The last few weeks have been all about the rain. Many of the photos I've posted have given no clue to the reality that Rob and I have been living... its been raining most of the trip so far. (I don't take my camera out in the heavy rain too often.) When one lives outside in the rain for this long, one must become the rain.
Even though the skies have been unloading, we have slept dry in our hammocks and a cheap sil-nylon tarp has kept us sheltered for cooking and downtime. And just because we didn't love the rain doesn't mean the trout didn't... they definitely did!
Water was high after a few days of repetitive wet weather, but not high enough to deter us or the fish. In fact, while the fishing slowed a bit in the main stem, the tributaries just exploded with life, and it was a welcome discovery.
Luckily for us, the rain was coming in spurts most days, instead of steady rain all day long we at least had some moments of clear skies - once in a while the sun would peak out from a sucker hole to make us feel better.
The forest clearly loved all this rain - spring wild flowers were blooming abundantly, and I've never seen as much Trillium anywhere as I saw here.
We spent some time driving down dirt roads leading to small tributaries, walking between the wet branches and dodging the early poison ivy shoots, which were now making their new presence known on the forest floor.
Sometimes we were joyful in the rain, other times less so... but each break in the rain brought smiles and some new photos.
During one of these breaks, Rob's friend Tim landed two fish in a row that would have each been fish of a lifetime for anyone in a stream like this. The fact that he got both of those fish in one run was pretty mind-boggling. I have to admit I was a tiny bit jealous... but I was also really happy to see Tim land those fish. He surely deserved them.
The fish above was legitimately 12". The fish below was about 14". That is not a mini-net, its a standard fly fishing net... and check out the tail!! The photos prove it... these large mid-Appalachian brookies are the real deal. It was relatively simple to find 8-10 inch fish, but this was another level. Amazing.
We ate well during the week, keeping a few stocked rainbows to eat, but leaving all the brookies alone. Tim had brought some amazing steaks and some mushrooms, to which we added some greens. Prepared over the fire on an iron skillet, this surely was one of the best meals of the trip so far.
In the mornings the rain would usually return, but it always brought some form of beauty along with it.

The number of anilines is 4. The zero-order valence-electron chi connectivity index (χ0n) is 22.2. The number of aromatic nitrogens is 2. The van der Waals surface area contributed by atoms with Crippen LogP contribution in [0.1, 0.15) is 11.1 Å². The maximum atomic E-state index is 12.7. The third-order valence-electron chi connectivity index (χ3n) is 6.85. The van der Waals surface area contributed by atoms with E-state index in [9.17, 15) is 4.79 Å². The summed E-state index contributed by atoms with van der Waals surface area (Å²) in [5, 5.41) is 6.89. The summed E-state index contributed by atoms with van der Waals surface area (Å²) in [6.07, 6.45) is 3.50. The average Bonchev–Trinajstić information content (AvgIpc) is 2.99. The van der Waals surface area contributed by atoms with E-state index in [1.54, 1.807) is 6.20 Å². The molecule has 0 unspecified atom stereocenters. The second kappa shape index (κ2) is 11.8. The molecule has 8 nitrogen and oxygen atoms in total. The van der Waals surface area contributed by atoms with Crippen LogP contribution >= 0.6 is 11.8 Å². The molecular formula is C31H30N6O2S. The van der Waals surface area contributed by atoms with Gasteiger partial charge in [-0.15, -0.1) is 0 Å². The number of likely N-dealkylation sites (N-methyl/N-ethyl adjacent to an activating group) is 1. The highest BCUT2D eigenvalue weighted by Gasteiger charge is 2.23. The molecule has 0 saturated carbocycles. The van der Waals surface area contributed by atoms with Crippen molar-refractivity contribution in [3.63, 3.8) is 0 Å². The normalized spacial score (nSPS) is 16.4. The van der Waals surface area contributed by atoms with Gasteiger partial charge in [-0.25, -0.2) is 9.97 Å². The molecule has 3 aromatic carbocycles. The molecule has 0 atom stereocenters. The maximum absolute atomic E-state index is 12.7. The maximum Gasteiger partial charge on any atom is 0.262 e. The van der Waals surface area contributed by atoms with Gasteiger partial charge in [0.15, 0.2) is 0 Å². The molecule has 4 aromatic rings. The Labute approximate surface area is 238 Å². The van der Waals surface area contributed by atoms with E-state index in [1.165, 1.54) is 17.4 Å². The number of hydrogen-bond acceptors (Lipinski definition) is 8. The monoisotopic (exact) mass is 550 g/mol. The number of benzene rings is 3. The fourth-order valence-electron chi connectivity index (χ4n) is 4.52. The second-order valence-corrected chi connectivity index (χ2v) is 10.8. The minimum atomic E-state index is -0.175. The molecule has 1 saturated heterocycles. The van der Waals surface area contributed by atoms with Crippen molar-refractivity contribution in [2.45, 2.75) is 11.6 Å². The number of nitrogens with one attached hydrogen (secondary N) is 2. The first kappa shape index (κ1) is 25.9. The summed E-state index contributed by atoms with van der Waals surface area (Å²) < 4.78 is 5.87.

We saw spider web cups in the fields, wet with morning dew and fresh misty rain. The jack in the pulpits came up after the Trillium.
The rain also brought us plenty of beautiful wild brook trout...
... red efts and other salamanders...
....pheasant back mushrooms...
... and of course, what we've all been waiting for... MORELS!
We knew that we were in the right area to hunt, and had spent some time the first few days looking under the appropriate trees, but it took a few extra days of rain, and then the first warm/sunny interruption in the rain to help them pop.
And pop they did...
...again and again again. Woohooo!
Focusing on the right trees with the right exposure of light at the right times of the day we were able to find quite a large haul our first day, and then more in the day following.
We had to toss many of the "rules" of morel hunting out the window as those rules had been holding us back from finding the mushrooms. Once we had our own system down of when, where and how to look, the success rate was almost unbelievable. It must be a bumper year for them right now.
The excitement was, at times, hard to contain.
I also came across a much rarer and more unique fungus along the way... one which invades arthropods/insects and evokes thoughts of the "Alien" movies... which must have based the idea of the alien infection and "birth" on this family of fungi.
The mycelium takes root in the insect and begins to turn the innards into sugars/food for the fungus - at which point the fungus takes over the insect's brain, encourages it to walk out on a limb in the open where it can release its spores; and then sprouts the visible mushroom/fungus, killing the host and turning it into a statue of sorts. I am not sure if its Cordyceps, Gibellula, or another related "alien" fungus... more research is necessary... it was extremely cool to find. If you know more about this, please feel free to write a comment about it, below!
And right below that log on the river I picked up a nice trout, too!
I have so much more to post, but for now, that's all the time I have. More to follow soon.